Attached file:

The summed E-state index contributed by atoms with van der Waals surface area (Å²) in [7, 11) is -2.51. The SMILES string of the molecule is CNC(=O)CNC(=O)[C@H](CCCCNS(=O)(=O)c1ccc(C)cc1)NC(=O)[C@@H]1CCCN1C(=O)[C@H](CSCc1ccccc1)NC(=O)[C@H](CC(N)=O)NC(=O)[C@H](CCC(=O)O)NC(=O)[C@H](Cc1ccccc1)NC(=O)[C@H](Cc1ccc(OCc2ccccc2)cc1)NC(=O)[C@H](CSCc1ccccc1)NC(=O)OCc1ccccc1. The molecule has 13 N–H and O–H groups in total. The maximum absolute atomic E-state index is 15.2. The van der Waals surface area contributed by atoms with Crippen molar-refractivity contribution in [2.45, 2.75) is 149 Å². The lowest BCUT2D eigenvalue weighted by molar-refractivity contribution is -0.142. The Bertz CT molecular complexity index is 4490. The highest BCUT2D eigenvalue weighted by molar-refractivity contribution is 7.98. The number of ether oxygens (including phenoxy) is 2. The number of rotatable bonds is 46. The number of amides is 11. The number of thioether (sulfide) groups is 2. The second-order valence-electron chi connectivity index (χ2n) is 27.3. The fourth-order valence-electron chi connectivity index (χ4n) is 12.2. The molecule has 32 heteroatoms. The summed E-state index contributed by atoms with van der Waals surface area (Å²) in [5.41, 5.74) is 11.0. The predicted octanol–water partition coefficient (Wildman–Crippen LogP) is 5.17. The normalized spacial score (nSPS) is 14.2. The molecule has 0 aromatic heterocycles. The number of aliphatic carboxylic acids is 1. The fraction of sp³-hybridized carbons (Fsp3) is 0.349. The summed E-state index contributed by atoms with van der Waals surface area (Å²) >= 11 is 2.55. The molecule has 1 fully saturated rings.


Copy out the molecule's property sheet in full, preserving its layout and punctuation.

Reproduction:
The summed E-state index contributed by atoms with van der Waals surface area (Å²) in [7, 11) is -2.51. The SMILES string of the molecule is CNC(=O)CNC(=O)[C@H](CCCCNS(=O)(=O)c1ccc(C)cc1)NC(=O)[C@@H]1CCCN1C(=O)[C@H](CSCc1ccccc1)NC(=O)[C@H](CC(N)=O)NC(=O)[C@H](CCC(=O)O)NC(=O)[C@H](Cc1ccccc1)NC(=O)[C@H](Cc1ccc(OCc2ccccc2)cc1)NC(=O)[C@H](CSCc1ccccc1)NC(=O)OCc1ccccc1. The molecule has 13 N–H and O–H groups in total. The maximum absolute atomic E-state index is 15.2. The van der Waals surface area contributed by atoms with Crippen molar-refractivity contribution in [2.45, 2.75) is 149 Å². The lowest BCUT2D eigenvalue weighted by molar-refractivity contribution is -0.142. The Bertz CT molecular complexity index is 4490. The highest BCUT2D eigenvalue weighted by molar-refractivity contribution is 7.98. The number of ether oxygens (including phenoxy) is 2. The number of rotatable bonds is 46. The number of amides is 11. The number of thioether (sulfide) groups is 2. The second-order valence-electron chi connectivity index (χ2n) is 27.3. The fourth-order valence-electron chi connectivity index (χ4n) is 12.2. The molecule has 32 heteroatoms. The summed E-state index contributed by atoms with van der Waals surface area (Å²) in [5.41, 5.74) is 11.0. The predicted octanol–water partition coefficient (Wildman–Crippen LogP) is 5.17. The normalized spacial score (nSPS) is 14.2. The molecule has 0 aromatic heterocycles. The number of aliphatic carboxylic acids is 1. The fraction of sp³-hybridized carbons (Fsp3) is 0.349. The summed E-state index contributed by atoms with van der Waals surface area (Å²) >= 11 is 2.55. The molecule has 1 fully saturated rings.